Let's examine some of Turnitin's marketing claims:
But it's not Turnitin we should really be worried about.
We should be more concerned about the damage being done to language and consequently to thinking skills than we are about micromanaging alleged plagiarism. I cherish the fond hope that in a far flung corner of the campus, the English language is alive and well. Sadly, from where I sit, it looks close to death. I've spent some time over the last week marking student dissertations. The truth that this reveals is that even some of the most talented science students (and I'm certainly not criticizing the students for the deficits I point to in this post) can hardly string two words together. In their desperate attempts to avoid being accused of plagiarism, even the few students whose language skills escaped secondary education relatively unscathed turn out inelegant and massacred phrases which obscure meaning in their paranoia to avoid published text. Respectful "plagiarism" with appropriate attribution is not a crime - the loss of language and the death of meaning is.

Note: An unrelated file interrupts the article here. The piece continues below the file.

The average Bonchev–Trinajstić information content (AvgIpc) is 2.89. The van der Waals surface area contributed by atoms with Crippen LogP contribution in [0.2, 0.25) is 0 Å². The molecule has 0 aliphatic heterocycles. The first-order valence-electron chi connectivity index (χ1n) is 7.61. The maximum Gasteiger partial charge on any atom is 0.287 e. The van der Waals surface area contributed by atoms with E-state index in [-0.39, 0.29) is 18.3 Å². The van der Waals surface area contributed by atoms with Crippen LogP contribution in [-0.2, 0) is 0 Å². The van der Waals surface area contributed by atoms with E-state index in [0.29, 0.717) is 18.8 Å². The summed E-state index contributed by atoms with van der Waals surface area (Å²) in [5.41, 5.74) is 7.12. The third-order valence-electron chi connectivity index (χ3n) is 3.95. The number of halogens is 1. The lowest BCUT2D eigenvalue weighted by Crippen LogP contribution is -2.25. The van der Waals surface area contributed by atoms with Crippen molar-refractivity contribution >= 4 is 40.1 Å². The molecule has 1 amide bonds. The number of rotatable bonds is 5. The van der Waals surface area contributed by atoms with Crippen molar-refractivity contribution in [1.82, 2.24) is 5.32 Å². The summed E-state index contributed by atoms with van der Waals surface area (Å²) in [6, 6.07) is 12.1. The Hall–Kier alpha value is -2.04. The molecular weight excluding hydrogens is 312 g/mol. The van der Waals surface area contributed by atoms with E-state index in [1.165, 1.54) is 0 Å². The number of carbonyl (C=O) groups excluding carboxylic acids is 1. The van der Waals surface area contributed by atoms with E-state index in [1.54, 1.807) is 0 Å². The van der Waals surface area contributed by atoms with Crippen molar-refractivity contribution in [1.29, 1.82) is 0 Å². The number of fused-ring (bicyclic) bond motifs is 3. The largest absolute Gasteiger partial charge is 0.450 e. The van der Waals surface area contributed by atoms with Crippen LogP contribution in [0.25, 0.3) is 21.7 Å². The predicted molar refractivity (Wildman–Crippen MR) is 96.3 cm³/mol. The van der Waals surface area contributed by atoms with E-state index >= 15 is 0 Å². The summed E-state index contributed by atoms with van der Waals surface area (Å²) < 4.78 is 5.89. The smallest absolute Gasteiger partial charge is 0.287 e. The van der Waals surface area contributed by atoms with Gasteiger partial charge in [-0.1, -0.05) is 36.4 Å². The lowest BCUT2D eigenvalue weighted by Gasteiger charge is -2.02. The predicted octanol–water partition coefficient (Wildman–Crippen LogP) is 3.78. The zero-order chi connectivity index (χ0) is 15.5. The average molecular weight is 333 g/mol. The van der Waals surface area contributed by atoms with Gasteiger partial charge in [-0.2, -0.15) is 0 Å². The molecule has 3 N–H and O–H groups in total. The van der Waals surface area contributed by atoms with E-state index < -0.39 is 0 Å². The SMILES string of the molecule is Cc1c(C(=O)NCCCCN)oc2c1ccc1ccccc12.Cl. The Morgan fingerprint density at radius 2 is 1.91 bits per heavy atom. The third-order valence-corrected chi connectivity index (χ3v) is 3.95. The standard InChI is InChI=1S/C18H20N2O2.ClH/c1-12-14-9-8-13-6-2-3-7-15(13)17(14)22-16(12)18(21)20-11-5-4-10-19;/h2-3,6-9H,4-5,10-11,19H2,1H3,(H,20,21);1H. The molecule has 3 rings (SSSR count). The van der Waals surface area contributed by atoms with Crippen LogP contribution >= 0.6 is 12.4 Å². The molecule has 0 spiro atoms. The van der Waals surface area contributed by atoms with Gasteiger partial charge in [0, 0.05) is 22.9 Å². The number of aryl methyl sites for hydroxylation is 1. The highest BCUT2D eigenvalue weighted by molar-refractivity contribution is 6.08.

JISC tells us that Developed by iParadigms LLC, Turnitin offers a solution to the growing problem that is 'cut and paste' plagiarism. This is a corrosive falsehood. Turnitin is not a solution to any of the problems in higher education, rather it represents one of the biggest problems we currently face, the growing tendency to remove ownership of learning from the student and to try to micromanage every aspect of their knowledge.
Turnitin is just a symptom of what's wrong with higher education.